It depends on the book. I like fantasy novels with longer or more whimsical names (like George R. R. Martin, or Cinda Williams Chima), maybe even some mysteries the same way. But generally it depends more on the name than the writing. Say you're writing a detective novel and your name is Jessica Annabelle Jones. J. A. Jones is a little more intriguing than Jessica Jones on a mystery. But on a chick-lit novel, J. A. Jones just looks pretentious.
Sometimes you have a particular reason. For J. K. Rowling it was because the ambiguous initials didn't reveal whether she was male or female, and according to her publisher, books by men sell better. Other female writers, like E. L. Konigsburg, have done the same thing.
I don't care. Is your book any good?
I agree that I care more about the book, but I understand wanting a pen name to look nice.
I think it depends on the name.
If your name is Laura Smith then changing it up with initials or middle names or maiden names can be very helpful in making your name memorable. Because L.R. Bantam-Smith or Laura Berlin-Smith could definitely improve it.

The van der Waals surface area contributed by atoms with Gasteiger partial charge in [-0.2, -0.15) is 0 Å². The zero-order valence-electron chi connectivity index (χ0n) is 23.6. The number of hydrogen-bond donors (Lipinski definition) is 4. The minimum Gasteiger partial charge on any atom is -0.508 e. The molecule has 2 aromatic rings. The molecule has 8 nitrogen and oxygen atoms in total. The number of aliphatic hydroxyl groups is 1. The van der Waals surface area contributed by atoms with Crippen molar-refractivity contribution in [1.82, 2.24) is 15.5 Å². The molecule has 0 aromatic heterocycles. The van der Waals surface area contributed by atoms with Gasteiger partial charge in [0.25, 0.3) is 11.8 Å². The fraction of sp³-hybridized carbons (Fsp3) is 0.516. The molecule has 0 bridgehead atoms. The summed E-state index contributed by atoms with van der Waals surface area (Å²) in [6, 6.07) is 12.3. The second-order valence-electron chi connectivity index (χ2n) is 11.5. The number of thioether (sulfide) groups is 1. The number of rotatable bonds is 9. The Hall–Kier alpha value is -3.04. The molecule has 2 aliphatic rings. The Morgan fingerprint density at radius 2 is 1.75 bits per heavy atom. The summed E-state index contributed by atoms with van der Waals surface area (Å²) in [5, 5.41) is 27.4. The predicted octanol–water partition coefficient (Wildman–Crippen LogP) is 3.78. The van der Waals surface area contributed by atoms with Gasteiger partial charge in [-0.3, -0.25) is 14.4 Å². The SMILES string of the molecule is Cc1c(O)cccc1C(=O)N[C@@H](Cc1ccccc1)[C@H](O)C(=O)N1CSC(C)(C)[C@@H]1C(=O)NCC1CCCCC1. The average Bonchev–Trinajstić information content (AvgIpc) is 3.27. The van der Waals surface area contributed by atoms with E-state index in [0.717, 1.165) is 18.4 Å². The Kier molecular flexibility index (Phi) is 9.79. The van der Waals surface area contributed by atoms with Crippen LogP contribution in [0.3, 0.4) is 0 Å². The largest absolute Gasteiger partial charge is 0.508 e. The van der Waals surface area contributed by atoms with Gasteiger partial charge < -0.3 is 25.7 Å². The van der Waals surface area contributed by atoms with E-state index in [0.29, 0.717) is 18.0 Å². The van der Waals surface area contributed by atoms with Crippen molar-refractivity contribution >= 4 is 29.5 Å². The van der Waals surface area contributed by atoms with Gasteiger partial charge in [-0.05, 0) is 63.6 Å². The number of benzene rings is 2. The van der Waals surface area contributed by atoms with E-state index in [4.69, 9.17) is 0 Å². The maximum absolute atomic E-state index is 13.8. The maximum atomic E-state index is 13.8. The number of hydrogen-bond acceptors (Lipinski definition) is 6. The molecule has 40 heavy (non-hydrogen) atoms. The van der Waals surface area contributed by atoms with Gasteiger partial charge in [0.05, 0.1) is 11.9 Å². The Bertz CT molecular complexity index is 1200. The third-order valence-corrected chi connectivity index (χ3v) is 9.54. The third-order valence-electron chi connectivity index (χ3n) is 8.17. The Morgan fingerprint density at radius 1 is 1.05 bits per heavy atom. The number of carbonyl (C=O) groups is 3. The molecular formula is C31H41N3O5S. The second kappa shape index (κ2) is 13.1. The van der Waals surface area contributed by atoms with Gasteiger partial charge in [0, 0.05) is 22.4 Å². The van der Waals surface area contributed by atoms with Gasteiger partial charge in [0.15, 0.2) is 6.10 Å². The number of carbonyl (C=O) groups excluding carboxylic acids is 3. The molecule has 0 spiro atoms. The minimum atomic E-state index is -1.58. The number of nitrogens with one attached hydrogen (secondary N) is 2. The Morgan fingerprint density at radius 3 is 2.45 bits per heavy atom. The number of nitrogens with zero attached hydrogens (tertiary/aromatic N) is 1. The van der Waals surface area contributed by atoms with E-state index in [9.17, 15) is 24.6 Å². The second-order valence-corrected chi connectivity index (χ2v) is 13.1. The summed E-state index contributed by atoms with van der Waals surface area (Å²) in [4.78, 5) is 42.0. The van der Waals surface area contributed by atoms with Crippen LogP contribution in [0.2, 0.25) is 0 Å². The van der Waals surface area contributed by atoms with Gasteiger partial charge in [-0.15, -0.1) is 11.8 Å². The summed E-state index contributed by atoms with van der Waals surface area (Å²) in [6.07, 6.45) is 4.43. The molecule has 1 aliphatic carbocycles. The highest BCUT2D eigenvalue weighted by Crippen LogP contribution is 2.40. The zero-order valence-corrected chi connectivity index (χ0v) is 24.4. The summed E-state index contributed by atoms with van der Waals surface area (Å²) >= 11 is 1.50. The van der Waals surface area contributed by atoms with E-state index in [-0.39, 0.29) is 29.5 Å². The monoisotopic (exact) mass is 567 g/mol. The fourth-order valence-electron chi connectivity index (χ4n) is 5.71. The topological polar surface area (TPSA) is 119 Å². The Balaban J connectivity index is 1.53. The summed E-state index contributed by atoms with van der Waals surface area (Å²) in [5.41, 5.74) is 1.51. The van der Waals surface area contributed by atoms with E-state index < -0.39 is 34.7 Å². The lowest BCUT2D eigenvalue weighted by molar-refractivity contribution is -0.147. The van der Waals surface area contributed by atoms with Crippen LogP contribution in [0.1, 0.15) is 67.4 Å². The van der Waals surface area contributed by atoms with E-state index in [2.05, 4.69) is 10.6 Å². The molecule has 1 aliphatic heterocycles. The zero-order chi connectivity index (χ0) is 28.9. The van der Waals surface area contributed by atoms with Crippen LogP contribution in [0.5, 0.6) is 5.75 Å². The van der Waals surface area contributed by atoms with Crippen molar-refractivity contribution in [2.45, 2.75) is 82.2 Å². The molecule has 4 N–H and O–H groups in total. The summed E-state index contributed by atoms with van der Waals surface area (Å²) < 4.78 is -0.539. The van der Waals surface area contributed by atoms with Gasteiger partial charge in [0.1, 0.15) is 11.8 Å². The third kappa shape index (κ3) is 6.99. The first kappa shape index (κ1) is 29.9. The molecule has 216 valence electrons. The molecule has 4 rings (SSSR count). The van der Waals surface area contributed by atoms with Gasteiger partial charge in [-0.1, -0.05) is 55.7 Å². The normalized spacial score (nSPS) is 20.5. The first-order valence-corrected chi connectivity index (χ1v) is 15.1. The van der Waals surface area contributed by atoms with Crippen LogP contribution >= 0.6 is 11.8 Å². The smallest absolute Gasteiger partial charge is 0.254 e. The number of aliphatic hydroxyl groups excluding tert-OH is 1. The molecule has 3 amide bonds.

If your name is already something like Verity Chadwick-Burns then you probably shouldn't worry about trying to mix it up.
Though, honestly one of my biggest pet-peeves is when books have the name of the author larger than the name of the book. I honestly don't care who the author is, so filling the whole cover with their name and having to search around for the actual TITLE is ridiculous!
So given the option, I'd prefer a shorter name to a longer one. So in that sense Harper Lee and J.K. Rowling are my favorites! And funnily enough those are my favorite writers on the list as well (Fitzgerald is great, but his plots are dull as dirt)